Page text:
I had two hours of adult conversation in the car, then a civilised unpacking of clothes, a writing sprint session, followed by a leisurely dinner at 7pm, which is the time I have usually fed and bathed the kids and gotten the first one to bed. Not having to drive, cajole, bribe and threaten my way through the dinner, bath, pyjama and toothbrushing routine was simply an astonishingly wonderful experience. At 6:30pm I was reading an ebook on the couch instead of wrestling a 19 month old into pyjamas (what is with children not wanting to wear clothes?!) while listening to the repetitive adventures of Iggle Piggle and Upsy Daisy. Ironically, the book I am reading at the moment is All Joy No Fun, which explores “the paradox of modern parenthood”.
It’s actually a very fitting book for this experience. I’ve had the opportunity to experience what life used to be like – the predictable, steady, quiet kind of life that allows for long periods of sustained concentration, uninterrupted conversations with adults, and multiple cups of tea (I think I am developing a bit of a tea addiction!) Evenings are not spent in nervous anticipation of the uphill battle to bedtime. Routines are flexible, and life does not stop at 5pm for “peak hour”. Evenings are actually spent taking time over food; food does not end up on the floor. Mornings are equally relaxed; I wandered out of bed at 7:45am today (surely that would have been considered terribly early in my pre-children life) and made myself a coffee, and drank it without a wriggly toddler sitting on my lap. Then I did three solid hours of writing.
All Joy No Fun analyses the reasons why raising small children is “no fun”. It’s unpredictable, messy, physically exhausting, and seemingly endless. There is little respite apart from when children sleep. Small children cannot get themselves to bed; an adult must help. Small children also frustratingly live in the moment, which can be infuriating when one is in a hurry. An one always seems to be in a hurry with children to care for. There is so. Much. To. Get. Done.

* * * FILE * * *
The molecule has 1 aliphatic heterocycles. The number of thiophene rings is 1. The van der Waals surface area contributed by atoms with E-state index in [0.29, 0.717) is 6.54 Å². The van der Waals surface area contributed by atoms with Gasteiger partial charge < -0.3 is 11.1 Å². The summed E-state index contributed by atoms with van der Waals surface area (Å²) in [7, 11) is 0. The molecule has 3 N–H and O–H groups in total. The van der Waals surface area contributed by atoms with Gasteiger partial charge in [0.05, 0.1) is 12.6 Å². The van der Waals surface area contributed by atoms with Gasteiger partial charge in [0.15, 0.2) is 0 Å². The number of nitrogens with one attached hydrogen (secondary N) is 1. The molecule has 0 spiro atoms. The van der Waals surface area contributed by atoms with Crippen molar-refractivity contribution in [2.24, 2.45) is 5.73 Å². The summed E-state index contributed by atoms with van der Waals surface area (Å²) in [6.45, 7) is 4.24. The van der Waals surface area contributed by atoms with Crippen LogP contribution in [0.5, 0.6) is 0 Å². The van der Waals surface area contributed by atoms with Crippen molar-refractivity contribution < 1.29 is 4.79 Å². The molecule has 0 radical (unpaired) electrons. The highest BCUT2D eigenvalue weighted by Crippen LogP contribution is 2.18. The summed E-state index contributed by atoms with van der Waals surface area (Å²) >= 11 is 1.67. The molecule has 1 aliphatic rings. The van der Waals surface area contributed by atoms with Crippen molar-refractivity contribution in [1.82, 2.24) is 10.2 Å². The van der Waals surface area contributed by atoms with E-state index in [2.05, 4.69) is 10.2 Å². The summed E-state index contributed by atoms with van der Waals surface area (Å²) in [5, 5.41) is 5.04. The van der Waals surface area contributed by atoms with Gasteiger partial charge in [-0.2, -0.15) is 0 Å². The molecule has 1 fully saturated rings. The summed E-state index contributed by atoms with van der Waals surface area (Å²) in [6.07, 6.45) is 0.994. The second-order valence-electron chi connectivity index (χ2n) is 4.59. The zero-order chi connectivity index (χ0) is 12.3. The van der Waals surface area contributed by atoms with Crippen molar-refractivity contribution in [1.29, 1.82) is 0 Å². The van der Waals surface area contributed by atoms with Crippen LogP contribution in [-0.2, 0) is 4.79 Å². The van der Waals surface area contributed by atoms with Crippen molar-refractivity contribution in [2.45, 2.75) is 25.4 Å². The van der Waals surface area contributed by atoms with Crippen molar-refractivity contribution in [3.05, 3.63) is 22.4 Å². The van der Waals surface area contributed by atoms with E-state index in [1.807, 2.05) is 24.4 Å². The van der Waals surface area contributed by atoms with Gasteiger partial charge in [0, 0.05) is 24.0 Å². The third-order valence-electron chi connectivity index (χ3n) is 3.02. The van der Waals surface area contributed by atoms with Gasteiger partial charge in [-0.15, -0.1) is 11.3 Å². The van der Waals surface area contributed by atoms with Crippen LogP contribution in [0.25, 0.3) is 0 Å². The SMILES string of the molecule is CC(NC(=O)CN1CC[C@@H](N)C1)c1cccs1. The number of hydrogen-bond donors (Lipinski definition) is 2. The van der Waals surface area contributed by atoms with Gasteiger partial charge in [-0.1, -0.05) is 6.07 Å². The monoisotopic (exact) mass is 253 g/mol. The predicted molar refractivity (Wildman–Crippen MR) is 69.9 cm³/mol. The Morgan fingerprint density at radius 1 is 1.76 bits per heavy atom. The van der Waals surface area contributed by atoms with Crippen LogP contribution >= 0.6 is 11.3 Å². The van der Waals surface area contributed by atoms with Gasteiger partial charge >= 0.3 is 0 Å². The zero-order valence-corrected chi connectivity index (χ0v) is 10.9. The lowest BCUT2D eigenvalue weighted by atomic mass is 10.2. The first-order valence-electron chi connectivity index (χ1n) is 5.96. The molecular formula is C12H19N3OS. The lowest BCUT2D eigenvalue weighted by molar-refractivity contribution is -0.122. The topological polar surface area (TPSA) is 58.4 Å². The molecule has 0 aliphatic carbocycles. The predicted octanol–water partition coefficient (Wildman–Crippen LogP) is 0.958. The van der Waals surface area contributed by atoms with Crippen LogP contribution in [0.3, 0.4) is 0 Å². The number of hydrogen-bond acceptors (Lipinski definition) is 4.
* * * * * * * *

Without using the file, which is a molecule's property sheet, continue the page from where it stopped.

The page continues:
But I’m now reading the chapter on “all joy” and reflecting on what I love about having children, and what keeps me from going completely and utterly insane. What is it? It’s partly the physical affection they lavish on me. It’s also the way I am their entire world (almost) and all they need is me. At times of course this is overwhelming, but surely it is a bit of a headspin to be loved this much. Last night when I Facetimed my children (is that a verb?!?) they were both chanting “Mummy Mummy Mummy!” as though I was a celebrity. It’s the way my toddler runs away from me and giggles hysterically in the kitchen, the way my daughter reaches over to me when I come to bed (she’s been in my room an awful lot) and says sleepily “Mama…” and rolls over and goes to sleep. And then when I look at her tiny and perfect face, with eyes closed, slumbering peacefully, I feel a double disbelief at the fact that I produced and am raising this utterly perfect child and also at the fact that she is SLEEPING. (I still feel astounded when I see her asleep, as she was such an awful sleeper as an infant). It’s the way my toddler sometimes performs the simplest acts of affection, like laying his plump cheek on my hand, and clutching my other hand with his chubby little fingers; a rare moment of peaceful tenderness that I will remember as long as I live.
I’m also reflecting on my needs. I needed this so much, to get away. I can almost reach out and touch the serenity, and I am so grateful to be here. The grass is very very green on this side for sure. But I will soon return to my own side of the fence, with its chaos, its unpredictability, and its utter joy. I will look back at this peaceful afternoon, sitting on the balcony with my umpteenth cup of tea, anticipating a 7pm dinner. I love, and need, this kind of effortless peace and sequestered time to think, write, plan and create. And I also love being with my children, though I do find that a lot harder. And it’s okay to feel ambivalent about being with my children. I no longer feel guilty about that. It is what it is – an experience peppered with brief, fleeting moments of joy, plenty of hard work, and yes, it can be boring.(I often describe a day with my kids as “herding cats all day”).
I will remember that it is impossible to know the silence without the noise, or be full without first having been empty. And I am ready to go home an empty vessel ready to be filled with joy (and hopefully some tea). For the most part. It’s not all joy and there isn’t much tea to be drunk. But that’s okay too.
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